The following is a basic summary of the CARES Act and benefits for the wine industry:
Small Business Loans: The bill authorizes $367 billion in Small Business Administrations Loans:
- The CARES Act would increase the maximum loan amount to $10 million and would expand allowable uses of loans to include payroll support (including paid sick or medical leave), employee salaries, mortgage payments, insurance premiums, and any other debt obligations.
- The loan period would begin on February 15, 2020 and end on December 31, 2020. The program would cover businesses with fewer than 500 employees.
- The Act requires lenders to determine: (1) whether a business was operational on February 15, 2020, and (2) whether the business had employees for whom it paid salaries and payroll taxes, or paid independent contractors, and (3) whether the business has been substantially impacted by COVID-19. The legislation would also delegate more authority to lenders on eligibility determinations without requiring them to go through all of the usual Small Business Administration channels.
- A borrower that receives a loan for employee salaries, payroll support, mortgage payments, and/or other debt obligations (including utility payments) would not be able to receive an Small Business Administration (SBA) economic injury disaster loan (EIDL) for the same purpose, or comingle funds from another loan for the same purpose.
- Eligible borrowers would be required to make good faith certification that they have been affected by COVID-19 and will use funds to retain workers and maintain payroll and other debt obligations.
- Both borrower and lender fees would be waived.
- The “credit elsewhere” test and collateral and personal guarantee requirements would be waived during the covered period.
- Government guarantee of loans would be increased to 100% through December 31, 2020. After that date, guarantee percentages would return to 75% for loans exceeding $150,000, and 85% for loans equal to or less than $150,000.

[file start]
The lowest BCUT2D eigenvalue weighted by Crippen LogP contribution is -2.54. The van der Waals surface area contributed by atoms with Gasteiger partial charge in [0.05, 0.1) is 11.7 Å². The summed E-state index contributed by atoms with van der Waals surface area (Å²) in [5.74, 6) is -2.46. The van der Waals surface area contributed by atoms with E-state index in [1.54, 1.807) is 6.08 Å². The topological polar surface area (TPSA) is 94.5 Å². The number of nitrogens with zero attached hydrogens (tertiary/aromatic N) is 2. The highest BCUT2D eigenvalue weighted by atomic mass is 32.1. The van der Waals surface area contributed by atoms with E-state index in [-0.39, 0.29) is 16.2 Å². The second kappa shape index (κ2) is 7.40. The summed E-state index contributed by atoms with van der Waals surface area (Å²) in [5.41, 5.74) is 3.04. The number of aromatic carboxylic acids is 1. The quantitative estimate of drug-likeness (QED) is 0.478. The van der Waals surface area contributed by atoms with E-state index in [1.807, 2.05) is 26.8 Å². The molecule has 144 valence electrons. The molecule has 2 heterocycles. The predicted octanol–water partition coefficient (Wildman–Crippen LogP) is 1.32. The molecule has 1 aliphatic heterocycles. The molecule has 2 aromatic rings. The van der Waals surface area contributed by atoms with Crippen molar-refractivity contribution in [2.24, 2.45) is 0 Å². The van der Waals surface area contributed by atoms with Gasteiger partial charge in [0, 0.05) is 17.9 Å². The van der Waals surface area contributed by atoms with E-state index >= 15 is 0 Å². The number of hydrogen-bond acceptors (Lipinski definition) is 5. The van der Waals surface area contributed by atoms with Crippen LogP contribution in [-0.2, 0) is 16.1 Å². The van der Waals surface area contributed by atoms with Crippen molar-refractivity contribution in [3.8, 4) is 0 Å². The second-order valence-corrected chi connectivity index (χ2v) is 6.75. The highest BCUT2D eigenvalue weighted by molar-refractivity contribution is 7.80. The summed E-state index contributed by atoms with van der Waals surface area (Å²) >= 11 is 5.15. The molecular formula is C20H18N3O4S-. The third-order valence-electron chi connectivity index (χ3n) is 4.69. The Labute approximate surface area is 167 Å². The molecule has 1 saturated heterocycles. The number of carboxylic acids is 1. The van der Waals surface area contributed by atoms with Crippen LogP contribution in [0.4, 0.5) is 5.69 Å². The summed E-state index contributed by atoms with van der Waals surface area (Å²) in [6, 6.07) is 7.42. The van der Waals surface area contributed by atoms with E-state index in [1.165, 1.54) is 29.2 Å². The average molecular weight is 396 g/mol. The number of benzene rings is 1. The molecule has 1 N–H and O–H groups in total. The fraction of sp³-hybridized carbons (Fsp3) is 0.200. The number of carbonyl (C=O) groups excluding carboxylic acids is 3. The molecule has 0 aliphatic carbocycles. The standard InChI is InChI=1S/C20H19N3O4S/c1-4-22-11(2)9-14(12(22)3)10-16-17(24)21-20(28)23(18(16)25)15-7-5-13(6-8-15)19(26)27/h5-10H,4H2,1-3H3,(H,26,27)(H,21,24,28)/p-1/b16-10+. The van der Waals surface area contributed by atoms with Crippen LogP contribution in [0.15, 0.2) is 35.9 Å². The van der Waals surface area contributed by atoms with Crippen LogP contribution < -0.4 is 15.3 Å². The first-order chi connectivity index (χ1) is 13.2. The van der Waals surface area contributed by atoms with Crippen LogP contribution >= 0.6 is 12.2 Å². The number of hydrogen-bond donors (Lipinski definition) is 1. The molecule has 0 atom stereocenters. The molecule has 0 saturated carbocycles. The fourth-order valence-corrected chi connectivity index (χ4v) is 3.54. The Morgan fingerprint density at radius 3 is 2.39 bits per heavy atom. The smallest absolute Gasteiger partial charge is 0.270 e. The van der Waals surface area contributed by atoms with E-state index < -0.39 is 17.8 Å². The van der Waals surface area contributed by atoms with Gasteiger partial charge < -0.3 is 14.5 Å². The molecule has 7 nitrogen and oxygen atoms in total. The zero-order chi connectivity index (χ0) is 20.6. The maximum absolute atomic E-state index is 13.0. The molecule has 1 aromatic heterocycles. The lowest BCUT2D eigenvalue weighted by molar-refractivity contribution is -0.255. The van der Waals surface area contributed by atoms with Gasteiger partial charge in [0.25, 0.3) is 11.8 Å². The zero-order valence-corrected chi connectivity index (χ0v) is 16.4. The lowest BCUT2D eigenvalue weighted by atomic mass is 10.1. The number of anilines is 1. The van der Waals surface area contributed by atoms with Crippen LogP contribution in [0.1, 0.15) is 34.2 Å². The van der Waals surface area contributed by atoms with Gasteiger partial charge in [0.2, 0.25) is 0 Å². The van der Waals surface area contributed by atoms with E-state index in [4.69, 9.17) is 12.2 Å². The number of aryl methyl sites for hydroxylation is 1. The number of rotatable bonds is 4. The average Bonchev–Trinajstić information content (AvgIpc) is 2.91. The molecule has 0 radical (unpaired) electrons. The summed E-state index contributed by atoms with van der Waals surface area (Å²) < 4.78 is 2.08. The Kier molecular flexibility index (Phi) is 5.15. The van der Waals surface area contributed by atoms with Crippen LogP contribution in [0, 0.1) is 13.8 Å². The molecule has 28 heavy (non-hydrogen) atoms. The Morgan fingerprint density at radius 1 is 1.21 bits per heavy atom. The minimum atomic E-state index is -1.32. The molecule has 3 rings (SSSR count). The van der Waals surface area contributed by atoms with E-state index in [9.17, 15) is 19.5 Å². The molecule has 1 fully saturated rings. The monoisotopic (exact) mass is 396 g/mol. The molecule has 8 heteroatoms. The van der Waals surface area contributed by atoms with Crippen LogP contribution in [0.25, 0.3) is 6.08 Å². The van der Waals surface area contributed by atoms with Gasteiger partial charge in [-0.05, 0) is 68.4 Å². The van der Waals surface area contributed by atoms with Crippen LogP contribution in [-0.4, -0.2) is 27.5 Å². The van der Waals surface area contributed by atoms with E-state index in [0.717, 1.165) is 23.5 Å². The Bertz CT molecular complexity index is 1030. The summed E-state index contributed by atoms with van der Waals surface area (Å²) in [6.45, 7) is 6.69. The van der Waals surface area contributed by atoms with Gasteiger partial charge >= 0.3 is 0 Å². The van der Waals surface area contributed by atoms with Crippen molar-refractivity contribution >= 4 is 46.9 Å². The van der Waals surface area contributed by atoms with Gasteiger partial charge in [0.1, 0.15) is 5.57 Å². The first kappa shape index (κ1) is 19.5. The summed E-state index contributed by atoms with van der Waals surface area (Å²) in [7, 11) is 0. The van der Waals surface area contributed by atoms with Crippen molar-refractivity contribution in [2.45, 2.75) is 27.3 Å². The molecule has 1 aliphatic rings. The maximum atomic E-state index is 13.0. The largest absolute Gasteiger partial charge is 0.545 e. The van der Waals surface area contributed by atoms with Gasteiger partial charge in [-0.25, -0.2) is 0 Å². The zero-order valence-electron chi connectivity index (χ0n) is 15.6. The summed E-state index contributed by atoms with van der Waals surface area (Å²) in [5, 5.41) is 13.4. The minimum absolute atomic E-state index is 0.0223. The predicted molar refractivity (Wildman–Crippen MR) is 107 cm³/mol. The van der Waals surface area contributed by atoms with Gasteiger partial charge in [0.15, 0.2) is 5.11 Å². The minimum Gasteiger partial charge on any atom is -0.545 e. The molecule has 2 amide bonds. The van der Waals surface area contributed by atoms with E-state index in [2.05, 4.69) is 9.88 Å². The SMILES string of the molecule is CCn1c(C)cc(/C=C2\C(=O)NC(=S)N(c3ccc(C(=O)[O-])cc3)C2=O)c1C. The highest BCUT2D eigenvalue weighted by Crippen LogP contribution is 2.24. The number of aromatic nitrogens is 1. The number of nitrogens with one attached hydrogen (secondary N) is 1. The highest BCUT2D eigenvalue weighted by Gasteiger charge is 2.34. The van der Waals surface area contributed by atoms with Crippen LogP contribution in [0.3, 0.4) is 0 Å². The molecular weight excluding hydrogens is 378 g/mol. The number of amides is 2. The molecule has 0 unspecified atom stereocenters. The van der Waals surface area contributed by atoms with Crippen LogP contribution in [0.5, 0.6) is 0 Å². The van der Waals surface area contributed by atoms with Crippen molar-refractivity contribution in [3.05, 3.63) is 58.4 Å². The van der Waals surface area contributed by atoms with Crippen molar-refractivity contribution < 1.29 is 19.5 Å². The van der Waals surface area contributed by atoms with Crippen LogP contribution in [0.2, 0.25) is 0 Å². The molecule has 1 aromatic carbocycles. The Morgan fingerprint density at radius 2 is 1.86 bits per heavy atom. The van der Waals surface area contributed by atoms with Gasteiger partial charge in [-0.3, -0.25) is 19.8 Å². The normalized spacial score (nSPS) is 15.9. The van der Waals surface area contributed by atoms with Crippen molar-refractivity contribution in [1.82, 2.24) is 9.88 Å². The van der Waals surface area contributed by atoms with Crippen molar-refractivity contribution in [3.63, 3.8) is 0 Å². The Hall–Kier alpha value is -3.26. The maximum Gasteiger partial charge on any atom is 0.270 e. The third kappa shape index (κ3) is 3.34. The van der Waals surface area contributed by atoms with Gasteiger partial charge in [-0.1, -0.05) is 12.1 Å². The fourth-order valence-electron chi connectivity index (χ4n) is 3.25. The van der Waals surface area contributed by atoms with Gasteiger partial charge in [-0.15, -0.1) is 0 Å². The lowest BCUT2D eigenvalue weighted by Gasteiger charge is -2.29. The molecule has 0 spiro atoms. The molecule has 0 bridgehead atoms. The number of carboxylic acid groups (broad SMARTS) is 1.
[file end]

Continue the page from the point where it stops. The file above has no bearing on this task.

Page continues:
- A complete deferment of loan payments would be allowed for not more than one year and would require SBA to disseminate guidance on the deferment process within 30 days.
- Any statutory limitations on SBA’s 7(a) lending authority would be removed through December 31, 2020.
- The maximum amount for an SBA Express loan would be increased from $350,000 to $1 million through December 31, 2020, after which point the Express loan would have a maximum of $500,000.
- Loan Forgiveness. The CARES Act provides a process by which borrowers would be eligible for loan forgiveness in an amount equal to the amount spent by the borrower during an eight-week period after the origination date of the loan on the following items:
- Payroll costs
- Interest payment on any mortgage incurred prior to February 15, 2020
- Payment of rent on any lease in force prior to February 15, 2020
- Payment on any utility for which service began before February 15, 2020
- The amount forgiven would be reduced in proportion to any reduction in employees retained compared to the prior year and to the reduction in pay of any employee beyond 25% of her prior year compensation.
- Borrowers that rehire workers previously laid off will not be penalized for having reduced payroll at the beginning of the period
- The bill creates a temporary Pandemic Unemployment Assistance program through December 31, 2020 to provide payment to those not traditionally eligible for unemployment benefits (self-employed, independent contractors, those with limited work history, and others) who are unable to work as a direct result of the coronavirus public health emergency.
- The bill provides payment to states to reimburse nonprofits, government agencies, and Indian tribes for half of the costs they incur through December 31, 2020 to pay unemployment benefits.
- The bill provides an additional $600 per week payment to each recipient of unemployment insurance or Pandemic Unemployment Assistance for up to four months.
- The bill provides funding to pay the cost of that first week of benefits through December 31, 2020 for states that choose to pay recipients as soon as they become unemployed instead of waiting one week before the individual is eligible to receive benefits.
- The bill provides an additional 13 weeks of unemployment benefits through December 31, 2020 for those who remain unemployed after their eligible weeks of state unemployment benefits are no longer available.